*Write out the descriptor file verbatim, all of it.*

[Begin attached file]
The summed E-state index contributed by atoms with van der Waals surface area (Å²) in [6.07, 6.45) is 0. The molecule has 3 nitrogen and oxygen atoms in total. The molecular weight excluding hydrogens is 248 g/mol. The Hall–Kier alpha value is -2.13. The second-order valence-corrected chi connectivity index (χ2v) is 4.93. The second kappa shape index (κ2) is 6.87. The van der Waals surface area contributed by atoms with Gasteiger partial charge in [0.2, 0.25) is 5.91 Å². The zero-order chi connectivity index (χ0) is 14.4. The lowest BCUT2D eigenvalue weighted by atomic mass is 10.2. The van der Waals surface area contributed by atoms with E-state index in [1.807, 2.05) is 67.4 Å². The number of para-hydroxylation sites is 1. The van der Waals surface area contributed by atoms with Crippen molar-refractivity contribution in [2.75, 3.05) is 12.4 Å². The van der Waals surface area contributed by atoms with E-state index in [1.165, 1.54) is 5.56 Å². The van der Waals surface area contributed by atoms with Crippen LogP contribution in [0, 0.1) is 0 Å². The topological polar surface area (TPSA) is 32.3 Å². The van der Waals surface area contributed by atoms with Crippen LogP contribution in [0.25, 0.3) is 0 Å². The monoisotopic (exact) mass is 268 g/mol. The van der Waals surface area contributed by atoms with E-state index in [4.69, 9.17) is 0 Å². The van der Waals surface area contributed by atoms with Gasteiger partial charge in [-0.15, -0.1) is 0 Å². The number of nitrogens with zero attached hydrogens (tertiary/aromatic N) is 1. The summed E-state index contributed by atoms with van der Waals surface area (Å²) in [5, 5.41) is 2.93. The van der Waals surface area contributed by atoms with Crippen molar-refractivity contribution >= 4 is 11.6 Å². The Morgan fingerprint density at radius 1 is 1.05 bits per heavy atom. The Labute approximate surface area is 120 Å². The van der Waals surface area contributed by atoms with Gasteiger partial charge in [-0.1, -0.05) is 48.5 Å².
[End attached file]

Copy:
The summed E-state index contributed by atoms with van der Waals surface area (Å²) in [6.07, 6.45) is 0. The molecule has 3 nitrogen and oxygen atoms in total. The molecular weight excluding hydrogens is 248 g/mol. The Hall–Kier alpha value is -2.13. The second-order valence-corrected chi connectivity index (χ2v) is 4.93. The second kappa shape index (κ2) is 6.87. The van der Waals surface area contributed by atoms with Gasteiger partial charge in [0.2, 0.25) is 5.91 Å². The zero-order chi connectivity index (χ0) is 14.4. The lowest BCUT2D eigenvalue weighted by atomic mass is 10.2. The van der Waals surface area contributed by atoms with E-state index in [1.807, 2.05) is 67.4 Å². The number of para-hydroxylation sites is 1. The van der Waals surface area contributed by atoms with Crippen molar-refractivity contribution in [2.75, 3.05) is 12.4 Å². The van der Waals surface area contributed by atoms with E-state index in [1.165, 1.54) is 5.56 Å². The van der Waals surface area contributed by atoms with Crippen LogP contribution in [0, 0.1) is 0 Å². The topological polar surface area (TPSA) is 32.3 Å². The van der Waals surface area contributed by atoms with Crippen LogP contribution in [0.25, 0.3) is 0 Å². The monoisotopic (exact) mass is 268 g/mol. The van der Waals surface area contributed by atoms with E-state index in [4.69, 9.17) is 0 Å². The van der Waals surface area contributed by atoms with Gasteiger partial charge in [-0.15, -0.1) is 0 Å². The number of nitrogens with zero attached hydrogens (tertiary/aromatic N) is 1. The summed E-state index contributed by atoms with van der Waals surface area (Å²) in [5, 5.41) is 2.93. The van der Waals surface area contributed by atoms with Crippen molar-refractivity contribution >= 4 is 11.6 Å². The Morgan fingerprint density at radius 1 is 1.05 bits per heavy atom. The Labute approximate surface area is 120 Å². The van der Waals surface area contributed by atoms with Gasteiger partial charge in [-0.1, -0.05) is 48.5 Å².